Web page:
Actually, the "Austin policies" were promulgated as "guidelines" (not even policies), but in subsequent years suddenly became treated as "rules," exactly as I had suspected they would be. That is the danger: the overreach and MISAPPLICATION of well-intentioned but poorly-drafted guidelines, not the good intentions behind creating them and the intended purpose behind creating them.Toon Town Dave wrote:I think the goal of this discussion (and the Austin policies) is to establish some terms of reference or baseline skills that a new DJ should learn. * * * * I do think it is a good reference for new and potential DJs to identify what they should be trying to learn.
In one instance, someone complained last year that I had violated the "rule" against playing more than two "non-swing" songs per hour. I got reprimanded for doing so even though the DJ coordinator hadn't heard my set to verify that I had played more than two non-swing songs, which I hadn't. Indeed, the irony is that I had received more spontaneous COMPLIMENTS for that particular set--from complete strangers, mind you--than almost any other set I can remember, which would not have happened if I had not stuck to mostly swing rhythms. The floor was packed, and the gig was a blast! The newbie complainer just didn't know what constituted "swing" (swing rhythm), got a copy of the "rules," and twisted them to get me in "trouble." He or she considered Blues music (including Jump Blues) to be non-swing because it didn't sound like Benny Goodman or Cherry Poppin Daddies. (The other problem stemmed from taking an anonymous complaint at face value, but that problem stemmed from having the rules, in the first place, upon which to base the anonymous complaint).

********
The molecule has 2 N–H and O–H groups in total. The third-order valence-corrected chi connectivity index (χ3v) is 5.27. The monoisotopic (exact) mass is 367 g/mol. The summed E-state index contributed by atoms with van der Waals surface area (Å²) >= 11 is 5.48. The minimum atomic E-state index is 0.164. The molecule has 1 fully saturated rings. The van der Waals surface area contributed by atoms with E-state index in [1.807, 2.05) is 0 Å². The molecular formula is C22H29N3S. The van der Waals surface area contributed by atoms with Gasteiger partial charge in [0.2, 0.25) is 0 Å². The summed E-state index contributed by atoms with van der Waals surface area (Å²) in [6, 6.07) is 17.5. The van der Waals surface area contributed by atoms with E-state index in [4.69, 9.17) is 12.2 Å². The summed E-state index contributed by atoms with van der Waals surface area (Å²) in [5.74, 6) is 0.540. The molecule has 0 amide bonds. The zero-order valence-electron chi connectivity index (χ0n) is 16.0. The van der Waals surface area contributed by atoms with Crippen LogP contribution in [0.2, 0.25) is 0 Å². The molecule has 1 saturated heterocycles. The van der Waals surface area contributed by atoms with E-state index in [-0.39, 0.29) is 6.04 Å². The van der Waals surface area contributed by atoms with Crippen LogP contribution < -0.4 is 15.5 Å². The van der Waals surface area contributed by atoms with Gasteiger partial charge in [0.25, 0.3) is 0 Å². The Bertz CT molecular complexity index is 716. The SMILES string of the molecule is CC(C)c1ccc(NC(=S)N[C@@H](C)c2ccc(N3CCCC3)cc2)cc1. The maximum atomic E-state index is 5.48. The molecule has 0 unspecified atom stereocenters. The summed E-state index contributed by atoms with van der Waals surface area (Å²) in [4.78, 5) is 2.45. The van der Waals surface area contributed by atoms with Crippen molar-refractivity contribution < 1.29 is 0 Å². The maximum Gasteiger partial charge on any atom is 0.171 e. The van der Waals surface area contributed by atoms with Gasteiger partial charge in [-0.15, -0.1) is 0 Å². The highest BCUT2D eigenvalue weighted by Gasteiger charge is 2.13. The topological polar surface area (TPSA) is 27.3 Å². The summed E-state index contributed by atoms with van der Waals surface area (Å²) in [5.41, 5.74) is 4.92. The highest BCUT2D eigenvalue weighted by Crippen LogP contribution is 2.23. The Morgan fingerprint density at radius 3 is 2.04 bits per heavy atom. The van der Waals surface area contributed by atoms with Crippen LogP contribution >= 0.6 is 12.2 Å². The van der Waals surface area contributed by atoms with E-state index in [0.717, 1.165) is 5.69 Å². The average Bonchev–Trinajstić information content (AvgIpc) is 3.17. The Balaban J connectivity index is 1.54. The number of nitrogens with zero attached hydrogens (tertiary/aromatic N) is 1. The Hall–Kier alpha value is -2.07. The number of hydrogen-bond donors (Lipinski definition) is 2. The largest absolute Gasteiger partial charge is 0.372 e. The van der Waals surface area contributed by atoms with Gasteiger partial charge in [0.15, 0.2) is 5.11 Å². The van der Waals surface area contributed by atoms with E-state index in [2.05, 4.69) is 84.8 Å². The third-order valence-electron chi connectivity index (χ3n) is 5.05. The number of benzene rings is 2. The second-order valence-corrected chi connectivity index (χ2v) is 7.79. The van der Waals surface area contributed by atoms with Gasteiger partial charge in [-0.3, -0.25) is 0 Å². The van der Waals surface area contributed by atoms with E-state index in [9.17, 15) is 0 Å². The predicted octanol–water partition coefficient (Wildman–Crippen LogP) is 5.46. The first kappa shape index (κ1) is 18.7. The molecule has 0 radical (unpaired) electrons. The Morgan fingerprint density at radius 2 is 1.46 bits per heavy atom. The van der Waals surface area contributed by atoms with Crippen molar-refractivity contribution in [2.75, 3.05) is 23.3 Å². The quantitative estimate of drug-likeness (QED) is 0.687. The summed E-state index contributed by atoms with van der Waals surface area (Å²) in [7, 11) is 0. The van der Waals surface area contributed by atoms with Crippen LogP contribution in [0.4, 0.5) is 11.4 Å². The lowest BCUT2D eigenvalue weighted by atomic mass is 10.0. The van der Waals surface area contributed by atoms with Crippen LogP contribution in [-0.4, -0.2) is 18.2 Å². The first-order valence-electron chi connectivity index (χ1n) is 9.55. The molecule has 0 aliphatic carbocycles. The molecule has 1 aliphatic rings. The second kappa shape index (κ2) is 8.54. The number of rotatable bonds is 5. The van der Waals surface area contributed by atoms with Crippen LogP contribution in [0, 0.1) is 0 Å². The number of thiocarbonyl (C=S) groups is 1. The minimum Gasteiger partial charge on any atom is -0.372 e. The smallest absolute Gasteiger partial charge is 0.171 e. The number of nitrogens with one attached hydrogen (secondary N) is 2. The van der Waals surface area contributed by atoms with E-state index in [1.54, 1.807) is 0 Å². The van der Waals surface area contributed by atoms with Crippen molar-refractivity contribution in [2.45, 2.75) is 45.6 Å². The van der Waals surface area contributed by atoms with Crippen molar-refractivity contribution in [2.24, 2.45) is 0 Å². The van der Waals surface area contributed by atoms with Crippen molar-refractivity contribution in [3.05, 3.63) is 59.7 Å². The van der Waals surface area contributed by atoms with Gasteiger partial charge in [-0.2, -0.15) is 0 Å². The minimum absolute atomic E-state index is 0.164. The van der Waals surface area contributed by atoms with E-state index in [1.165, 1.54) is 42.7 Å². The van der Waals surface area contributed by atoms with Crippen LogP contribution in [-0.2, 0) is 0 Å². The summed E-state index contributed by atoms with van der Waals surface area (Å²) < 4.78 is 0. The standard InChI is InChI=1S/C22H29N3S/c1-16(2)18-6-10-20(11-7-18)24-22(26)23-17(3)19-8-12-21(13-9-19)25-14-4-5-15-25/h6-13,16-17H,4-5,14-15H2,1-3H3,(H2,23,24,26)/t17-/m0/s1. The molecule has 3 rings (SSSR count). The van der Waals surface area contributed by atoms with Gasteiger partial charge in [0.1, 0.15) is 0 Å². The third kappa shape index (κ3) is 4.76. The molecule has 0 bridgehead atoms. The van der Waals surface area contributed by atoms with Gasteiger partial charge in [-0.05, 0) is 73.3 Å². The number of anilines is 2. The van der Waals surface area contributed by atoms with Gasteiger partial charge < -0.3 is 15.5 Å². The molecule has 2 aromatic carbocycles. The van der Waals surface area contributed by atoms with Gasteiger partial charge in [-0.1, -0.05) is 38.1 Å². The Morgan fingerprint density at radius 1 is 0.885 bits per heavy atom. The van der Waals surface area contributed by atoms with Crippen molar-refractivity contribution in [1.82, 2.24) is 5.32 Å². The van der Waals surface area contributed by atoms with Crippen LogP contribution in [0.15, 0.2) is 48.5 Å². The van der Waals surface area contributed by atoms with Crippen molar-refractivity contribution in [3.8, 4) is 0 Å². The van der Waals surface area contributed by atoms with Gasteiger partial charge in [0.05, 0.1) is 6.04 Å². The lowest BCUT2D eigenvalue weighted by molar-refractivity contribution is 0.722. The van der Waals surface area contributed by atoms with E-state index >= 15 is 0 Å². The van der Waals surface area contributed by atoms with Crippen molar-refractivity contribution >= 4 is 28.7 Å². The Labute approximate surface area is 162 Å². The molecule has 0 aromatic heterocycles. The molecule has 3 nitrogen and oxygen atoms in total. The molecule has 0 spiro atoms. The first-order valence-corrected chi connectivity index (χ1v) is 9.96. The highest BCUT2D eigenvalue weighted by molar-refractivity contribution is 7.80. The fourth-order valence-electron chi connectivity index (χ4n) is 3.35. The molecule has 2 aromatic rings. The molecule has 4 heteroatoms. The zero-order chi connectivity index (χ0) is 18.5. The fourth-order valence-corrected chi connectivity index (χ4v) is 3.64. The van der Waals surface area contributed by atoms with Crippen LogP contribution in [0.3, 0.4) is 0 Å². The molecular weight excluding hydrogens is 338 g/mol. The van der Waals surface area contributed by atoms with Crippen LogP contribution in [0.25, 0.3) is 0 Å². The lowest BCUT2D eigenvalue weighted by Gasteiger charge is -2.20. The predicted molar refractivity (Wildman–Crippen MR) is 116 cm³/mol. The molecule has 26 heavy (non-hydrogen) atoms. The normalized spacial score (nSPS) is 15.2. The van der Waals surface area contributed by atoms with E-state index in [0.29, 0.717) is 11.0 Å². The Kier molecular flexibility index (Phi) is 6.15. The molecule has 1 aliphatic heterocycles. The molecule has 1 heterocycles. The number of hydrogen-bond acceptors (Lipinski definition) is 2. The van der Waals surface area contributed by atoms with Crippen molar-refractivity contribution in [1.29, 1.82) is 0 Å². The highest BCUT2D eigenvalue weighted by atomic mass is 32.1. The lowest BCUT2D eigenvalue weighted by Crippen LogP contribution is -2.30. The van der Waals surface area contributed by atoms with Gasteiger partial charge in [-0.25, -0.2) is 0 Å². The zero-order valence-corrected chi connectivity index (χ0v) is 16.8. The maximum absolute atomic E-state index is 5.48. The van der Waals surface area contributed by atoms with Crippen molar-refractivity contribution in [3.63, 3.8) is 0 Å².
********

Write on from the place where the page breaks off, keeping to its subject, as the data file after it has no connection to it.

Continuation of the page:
In a flippant act of defiance, I intentionally flaunted the "rules" for a few months thereafter to test the issue and show just how successful a set could be while blatantly flaunting the rules, until some friends convinced me to just continue to simply ignore the guidelines instead of intentionally trying to push the issue. Of course, they were right and the "rules" have faded back into obscurity where they belong. But they are still there to be abused, again.